For a long time, I thought about vocabulary in math much as I would think of language acquisition in early childhood.  Children learn language skills as they hear people speak and see the objects about which they are speaking.   I felt that using the correct vocabulary as I spoke and taught should be sufficient to build student vocabulary., but I was woefully wrong.   I could see it as I read student writing, explaining their thinking.   There were the obvious errors in which students reversed the verbal description of a division problem (12÷3 described as 3 divided by 12).   There were the cases were the incorrect term is used to describe something (using the word mean when they mean median).   There were the cases where they didn’t use math vocabulary at all.   This left me struggling to understand why some students grasped the vocabulary but too many of them didn’t.   Some of them were effectively communicating their thinking verbally and in writing while others were not.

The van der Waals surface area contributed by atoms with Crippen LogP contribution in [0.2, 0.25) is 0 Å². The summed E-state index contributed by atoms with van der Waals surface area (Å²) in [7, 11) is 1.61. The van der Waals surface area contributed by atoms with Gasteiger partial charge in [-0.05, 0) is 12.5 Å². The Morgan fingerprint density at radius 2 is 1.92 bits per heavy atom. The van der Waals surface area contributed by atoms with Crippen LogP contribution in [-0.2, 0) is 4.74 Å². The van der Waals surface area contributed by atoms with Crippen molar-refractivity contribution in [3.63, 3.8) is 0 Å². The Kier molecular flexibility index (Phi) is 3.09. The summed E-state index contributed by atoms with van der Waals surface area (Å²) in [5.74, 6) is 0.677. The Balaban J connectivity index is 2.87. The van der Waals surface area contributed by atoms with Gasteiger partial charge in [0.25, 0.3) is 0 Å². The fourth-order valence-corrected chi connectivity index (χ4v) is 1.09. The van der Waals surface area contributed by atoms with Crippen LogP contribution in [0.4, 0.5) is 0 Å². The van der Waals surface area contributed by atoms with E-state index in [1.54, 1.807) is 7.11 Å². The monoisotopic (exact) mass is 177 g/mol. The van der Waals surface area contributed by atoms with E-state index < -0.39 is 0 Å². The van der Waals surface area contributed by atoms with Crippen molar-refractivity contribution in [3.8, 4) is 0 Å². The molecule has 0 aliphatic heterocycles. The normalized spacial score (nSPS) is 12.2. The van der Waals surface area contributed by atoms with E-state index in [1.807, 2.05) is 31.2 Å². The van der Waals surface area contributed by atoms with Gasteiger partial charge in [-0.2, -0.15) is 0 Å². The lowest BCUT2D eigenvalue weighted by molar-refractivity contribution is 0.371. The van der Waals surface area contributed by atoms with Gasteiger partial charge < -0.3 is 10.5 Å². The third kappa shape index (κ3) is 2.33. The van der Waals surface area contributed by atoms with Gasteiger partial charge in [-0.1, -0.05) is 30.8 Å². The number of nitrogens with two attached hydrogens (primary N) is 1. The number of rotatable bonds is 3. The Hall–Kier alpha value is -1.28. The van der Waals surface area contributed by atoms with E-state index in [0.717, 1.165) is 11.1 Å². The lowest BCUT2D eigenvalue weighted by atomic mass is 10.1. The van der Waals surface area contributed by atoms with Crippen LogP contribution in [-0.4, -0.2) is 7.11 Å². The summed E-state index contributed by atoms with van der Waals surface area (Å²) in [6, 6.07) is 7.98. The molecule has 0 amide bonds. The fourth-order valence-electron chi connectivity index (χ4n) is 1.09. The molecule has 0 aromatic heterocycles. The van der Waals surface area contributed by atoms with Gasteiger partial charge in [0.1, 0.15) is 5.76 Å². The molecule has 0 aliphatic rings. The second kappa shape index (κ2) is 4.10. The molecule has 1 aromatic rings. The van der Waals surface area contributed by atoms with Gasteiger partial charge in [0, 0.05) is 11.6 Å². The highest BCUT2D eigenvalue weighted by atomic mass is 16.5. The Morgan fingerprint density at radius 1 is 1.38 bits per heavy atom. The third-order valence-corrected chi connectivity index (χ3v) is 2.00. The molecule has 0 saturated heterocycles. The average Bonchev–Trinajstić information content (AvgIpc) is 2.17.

IMG_1510Was this gap a gap in understanding or a gap in their communication?   It turns out, it was probably both.   Students who did not have a firm enough grasp of the vocabulary have significantly lower comprehension of academic content.   As shown in the graphic (taken from Building Academic Vocabulary by Robert Marzano and Debra Pickering), a student with no direct vocabulary instruction is at the 50th percentile in terms of ability to comprehend subject matter taught in school.   The same student has a comprehension level that has increased to the 83rd percentile after intentional, systematic instruction in the vocabulary.   It’s pretty clear that my students didn’t have a firm grasp on the academic vocabulary and this was negatively impacting their ability to fully grasp the math.   I needed to make a change.